MOLECULAR CHARACTERIZATION OF SOME NIFOR AND ELITE OIL PALM BREEDING POPULATIONS USING MICROSATELLITE MARKERS

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ABSTRACT


The traditional method of hybrid identification and genetic diversity evaluation based on differences in range of expressions of morphological and agronomical characters has been routinely employed in the assessment of oil palm germplasm and breeding populations at the Nigerian Institute of Oil Palm Research (NIFOR). Considering the limitations of this conventional method and the advantages of molecular markers in complementing conventional breeding methods, this study was conducted to determine the legitimacy of NIFOR oil palm progenies and to assess the genetic variations and relationships existing among the breeding populations using microsatellite (SSR) markers. Ten microsatellite markers were used to screen 226 oil palm samples which included 215 samples from NIFOR and 11 other samples belonging to the Malaysian Palm Oil Board (MPOB) advanced breeding lines and germplasm materials. Results obtained revealed that out of 200 F1 oil palm progeny derived from 11 of the 15 parents evaluated, 57% (114) were true-to-type and 43% (86) were contaminated. Almost all the contamination or illegitimacy detected was due to pollination errors. High genetic diversity was detected among the 15 NIFOR parents with the NIFOR tenera parents recording the highest number of alleles (5), rare alleles (17), and gene diversity (0.650) when compared to the Deli dura NIFOR and NIFOR dura parents. With reference to the MPOB breeding materials, the various oil palm sources showed significant and large value of genetic differentiation (FST= 0.177, P = 0.001) due to variations within the sources of parental materials. Rogers’ dissimilarity coefficient matrix displayed two main clusters, one separating MPOB Madagascar accessions from the rest of the samples. Principal co-ordinates analysis (PCoA) showed that the NIFOR breeding parents clustered closely with the MPOB Nigeria and Angola derived materials indicating a common origin of mainland genotypes. A comparative assessment of molecular and morphological methods of describing genetic relationships in the NIFOR oil palm progenies showed that SSR analysis recorded the highest level of polymorphism (100%) in all the progenies. Although the correlation between agronomic and genetic distance matrices was very low and insignificant (r = 0.2989), both matrices discriminated the progenies effectively into two groups as per their agronomic performance and pedigree or origin, respectively.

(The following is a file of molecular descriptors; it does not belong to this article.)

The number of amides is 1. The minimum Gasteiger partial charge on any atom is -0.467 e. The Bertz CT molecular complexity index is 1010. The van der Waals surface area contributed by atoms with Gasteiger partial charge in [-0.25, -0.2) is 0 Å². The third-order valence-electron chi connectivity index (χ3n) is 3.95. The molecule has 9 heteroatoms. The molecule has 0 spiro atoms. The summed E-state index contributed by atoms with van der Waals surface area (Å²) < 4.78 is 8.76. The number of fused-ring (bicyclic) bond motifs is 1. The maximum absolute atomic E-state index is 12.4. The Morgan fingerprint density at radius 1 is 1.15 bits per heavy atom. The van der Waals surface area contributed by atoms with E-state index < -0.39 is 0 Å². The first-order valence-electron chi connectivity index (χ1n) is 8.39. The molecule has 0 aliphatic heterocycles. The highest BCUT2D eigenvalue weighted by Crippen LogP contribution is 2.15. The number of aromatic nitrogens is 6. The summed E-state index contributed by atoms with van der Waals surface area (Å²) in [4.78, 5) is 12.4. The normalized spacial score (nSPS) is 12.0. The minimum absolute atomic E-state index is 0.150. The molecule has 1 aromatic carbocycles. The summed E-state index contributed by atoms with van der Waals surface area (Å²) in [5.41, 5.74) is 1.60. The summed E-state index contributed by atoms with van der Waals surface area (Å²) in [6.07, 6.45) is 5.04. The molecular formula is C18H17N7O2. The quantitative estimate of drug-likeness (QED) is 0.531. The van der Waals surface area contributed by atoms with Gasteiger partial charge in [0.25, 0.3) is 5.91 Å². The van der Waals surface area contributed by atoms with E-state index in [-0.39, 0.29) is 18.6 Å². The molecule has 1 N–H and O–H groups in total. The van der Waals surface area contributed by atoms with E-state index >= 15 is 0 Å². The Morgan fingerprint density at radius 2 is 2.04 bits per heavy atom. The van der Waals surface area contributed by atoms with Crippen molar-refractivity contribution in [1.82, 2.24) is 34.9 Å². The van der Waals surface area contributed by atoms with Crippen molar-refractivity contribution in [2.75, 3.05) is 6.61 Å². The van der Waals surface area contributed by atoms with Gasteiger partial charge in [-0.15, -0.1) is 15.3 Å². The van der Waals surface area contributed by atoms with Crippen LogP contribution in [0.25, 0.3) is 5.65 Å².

TABLE OF CONTENTS

Title page
List of Co-authored publications
Table of contents
List of tables
List of figures
List of abbreviations
Abstract

INTRODUCTION

LITERATURE REVIEW
Classification of oil palm
Biology of oil palm
Economic importance
Oil palm germplasm resources in NIFOR
NIFOR oil palm breeding programme
NIFOR Extension Work Seeds
Legitimacy of planting materials supplied to oil palm growers
Molecular marker technologies in oil palm
Evolutionary forces affecting genetic diversity
Molecular marker studies in oil palm
Isozymes
Restriction fragment length polymorphism (RFLP)
Random amplified polymorphic DNA (RAPD)
Amplified fragment length polymorphism (AFLP)
Microsatellites or simple sequence repeats (SSRs)

MATERIALS AND METHODS
Plant Material
DNA Isolation
DNA quality assessment and quantification
Microsatellite analysis
Elaeis guineensis Jacq. microsatellite markers
PCR Amplification
Scoring of banding patterns
Resolution of PCR products
Dilution of PCR products for Capillary Electrophoresis
Band sizing and sample genotyping
Statistical analysis
Hybrid legitimacy using microsatellite markers
Hybrid Purity
Genetic Diversity
SSR Polymorphism
Allele Frequency
Percentage of polymorphic alleles
Number of Alleles per Locus
Effective Number of Alleles per Locus
Observed Heterozygosity
Expected Heterozygosity
Genetic differentiation of populations
Wright’s Fixation Index ( )
Wright’s Co-ancestry Coefficient (   )
Genetic Relatedness among Parents and Progenies
Genetic Relatedness based on the Genetic Distance
Genetic Relatedness by PCoA
Genetic Diversity Structure in Populations
Morphological Data Analysis

RESULTS
Quality and Concentration of DNA Extracted
Screening the parents and progenies using SSR markers
Hybrid Legitimacy
Genotyping the parents and the progeny using SSR markers
Parent-Progeny relationships of legitimate NIFOR oil palm hybrids revealed by microsatellite markers